This yearly event hosted by Mother Reader (http://www.motherreader.com) coincided with my third weekend off my feet, so I did get some reading done:
Kimmel, Elizabeth Cody. Spin the Bottle. Phoebe and her best friend Harper join the middle school drama club and discover the intricacies of social life at this difficult age. Diva girls, boys who render her incapable of speech, difficult parents-- it's all here, set against a production of Guys and Dolls. What makes this stand out is great turns of phrase. Must have for middle school libraries.
Lupica, Mike. The Big Field. Hutch is displaced as the team shortstop, and can't get out of his system that D-Will is usurping his position. Mollified a little by being elected team captain, and the fact that his team makes the play off, life is still hard because he is taking baseball too seriously, much like his father, who failed as a major league player. I'll buy, but the boys really won't care about the father's crises, and I can't agree with the bio that says that Lupica is "the sporting world's finest storyteller." No, no. That would go to Carl Deuker, hands down, or perhaps the late Thomas Dygard.
Don't be fooled by this cover-- Cabot's Airhead was a VERY interesting look at what would happen if a super smart, jeans and hoodie wearing feminist ended up in the body of a supermodel. Em Watts is killed by a falling tv at a megastore at the same moment that Nikki Howard suffers a fatal aneurysm, so Em's brain is transplanted into Nikki's body. While it's Em's thoughts and feelings that survive, it's Nikki's face that continues on, so she has to continue modeling and surviving in the world of high fashion, even though Em also insists on returning to high school to continue her AP studies. Again, a must have.
Yeah, okay. L. J. Smith's The Vampire Diaries was published in 1991, WELL before Twilight. I'll get these (Book I:The Awakening and The Struggle, Book II : The Fury and Dark Reunion) in prebind because they are clean, decently crafted, and will be popular. Elena is a pretty girl who meets hot new boy who happens to be a vampire; things get complicated when his brother shows up and fights over her. The brothers did this before, in medieval times, and it didn't end well then. Must be the bad boy taking control and loving the girl for all eternity that makes these so intriguing to teens.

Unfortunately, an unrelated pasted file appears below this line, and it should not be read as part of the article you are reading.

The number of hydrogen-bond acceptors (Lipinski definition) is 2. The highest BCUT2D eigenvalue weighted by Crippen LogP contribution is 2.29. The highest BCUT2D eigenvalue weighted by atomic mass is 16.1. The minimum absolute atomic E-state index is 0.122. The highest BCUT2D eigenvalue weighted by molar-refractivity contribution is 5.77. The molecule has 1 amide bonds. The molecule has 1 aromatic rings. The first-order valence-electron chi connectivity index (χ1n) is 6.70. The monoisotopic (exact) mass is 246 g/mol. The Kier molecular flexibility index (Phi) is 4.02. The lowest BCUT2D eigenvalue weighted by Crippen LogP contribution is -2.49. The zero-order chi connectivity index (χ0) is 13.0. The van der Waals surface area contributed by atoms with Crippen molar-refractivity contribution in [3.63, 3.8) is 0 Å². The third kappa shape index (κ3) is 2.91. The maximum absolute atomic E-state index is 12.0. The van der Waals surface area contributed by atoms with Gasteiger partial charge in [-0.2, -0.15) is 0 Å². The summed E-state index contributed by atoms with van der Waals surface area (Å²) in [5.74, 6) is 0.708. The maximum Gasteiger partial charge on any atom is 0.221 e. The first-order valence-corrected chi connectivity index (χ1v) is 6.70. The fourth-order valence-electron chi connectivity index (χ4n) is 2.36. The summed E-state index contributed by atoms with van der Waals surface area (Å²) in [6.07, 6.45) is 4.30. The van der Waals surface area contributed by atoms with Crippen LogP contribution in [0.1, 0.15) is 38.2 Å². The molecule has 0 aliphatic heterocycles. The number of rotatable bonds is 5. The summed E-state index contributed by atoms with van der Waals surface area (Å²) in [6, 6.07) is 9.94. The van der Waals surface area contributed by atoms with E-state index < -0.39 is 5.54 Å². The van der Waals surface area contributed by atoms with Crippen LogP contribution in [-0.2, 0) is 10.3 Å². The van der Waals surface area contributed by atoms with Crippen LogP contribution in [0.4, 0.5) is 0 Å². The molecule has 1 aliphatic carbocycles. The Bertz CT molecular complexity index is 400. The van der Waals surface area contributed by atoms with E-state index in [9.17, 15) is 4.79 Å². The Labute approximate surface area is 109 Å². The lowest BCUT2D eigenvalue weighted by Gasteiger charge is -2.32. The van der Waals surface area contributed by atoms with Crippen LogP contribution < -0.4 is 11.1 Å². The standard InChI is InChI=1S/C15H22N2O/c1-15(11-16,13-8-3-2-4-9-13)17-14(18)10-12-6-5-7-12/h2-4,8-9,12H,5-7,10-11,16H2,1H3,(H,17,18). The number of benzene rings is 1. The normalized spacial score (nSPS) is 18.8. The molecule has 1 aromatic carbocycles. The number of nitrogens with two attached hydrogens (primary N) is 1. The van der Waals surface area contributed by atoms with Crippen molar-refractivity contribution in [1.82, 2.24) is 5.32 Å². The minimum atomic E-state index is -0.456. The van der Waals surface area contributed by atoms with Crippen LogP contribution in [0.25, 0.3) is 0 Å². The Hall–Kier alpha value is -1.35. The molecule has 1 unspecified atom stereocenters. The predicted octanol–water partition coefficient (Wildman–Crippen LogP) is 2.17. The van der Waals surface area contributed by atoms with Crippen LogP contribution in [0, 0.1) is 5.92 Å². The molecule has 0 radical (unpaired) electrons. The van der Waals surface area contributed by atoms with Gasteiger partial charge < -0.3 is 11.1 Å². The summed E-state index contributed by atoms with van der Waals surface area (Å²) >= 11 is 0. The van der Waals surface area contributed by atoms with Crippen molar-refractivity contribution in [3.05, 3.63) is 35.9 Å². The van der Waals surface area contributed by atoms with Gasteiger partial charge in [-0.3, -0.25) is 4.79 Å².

Brian Meehl, on the other hand, did a creative spin on vampire lore by creating Morning McCobb and the International Vampire League in his cleverly titled Suck It Up. Even though most vampires are beautiful, there are some SangFU (Blood flubups) who are doomed to spend eternity as gawky teens. Orphan Morning is one, so he is recruited by the IVLeague (a good name on so many levels) to be a spokesman for the cause. He works with a PR agency to show the world that vampires are real, most are good (except for Loners who still prey on humans), and deserve to be treated more fairly. (Later: Accidentally ordered three copies of this: none have ever made it back to the shelf. A very worthy purchase.)
Scott, Kieran. Geek Magnet. KJ Miller doesn't have my sympathy-- I would have been more than happy to attract geeks in high school, but she is annoyed with the ones who cling to her because she likes hot sports boy, and he seems to have an interest in her. Set also during play practices (Grease), KJ befriends the star, who helps her find ways to scare off geeks and attract the other boy, but in the end, geekyish boy wins out. Interesting subplot-- alcoholic father who refuses to get treatment. This raises the book out of truly pink and gives it some depth. Like Jingle Boy, another good offering by Scott. (AKA Kate Brian.)
Those were the books I liked. I will pass on the following:
DeLa Cruz. The Ashleys. Very disappointed. Loved Blue Bloods, and thought it was well-written, clever, and worth having. This was a piece of annoying, name-dropping fluff. Bleah.
Pixley. Freak. Okay, literature like this does not help students who are different and who make themselves targets of bullying. No one else would want to read so much dysfunction. No.
Thompson. Fourth World. Fantasy that involves an annoying, autistic stepbrother and this much rail travel is just not what my fantasy fans are looking for. Read her Switchers instead.
Smith, Jennifer. The Comeback Season. Why so many baseball books involve girls, I don't know. It's sad her dad died, but I can't see to whom I would recommend this book.
Taylor. Mariah Mundi: The Midas Box. Another Victorian-ish horror-y book with quirky characters and evil villains. Eh. I have all the Joan Aiken books, which are better.
Total:2,870 pages, not counting finishing up Binchy's Evening Class. No idea how long I spent.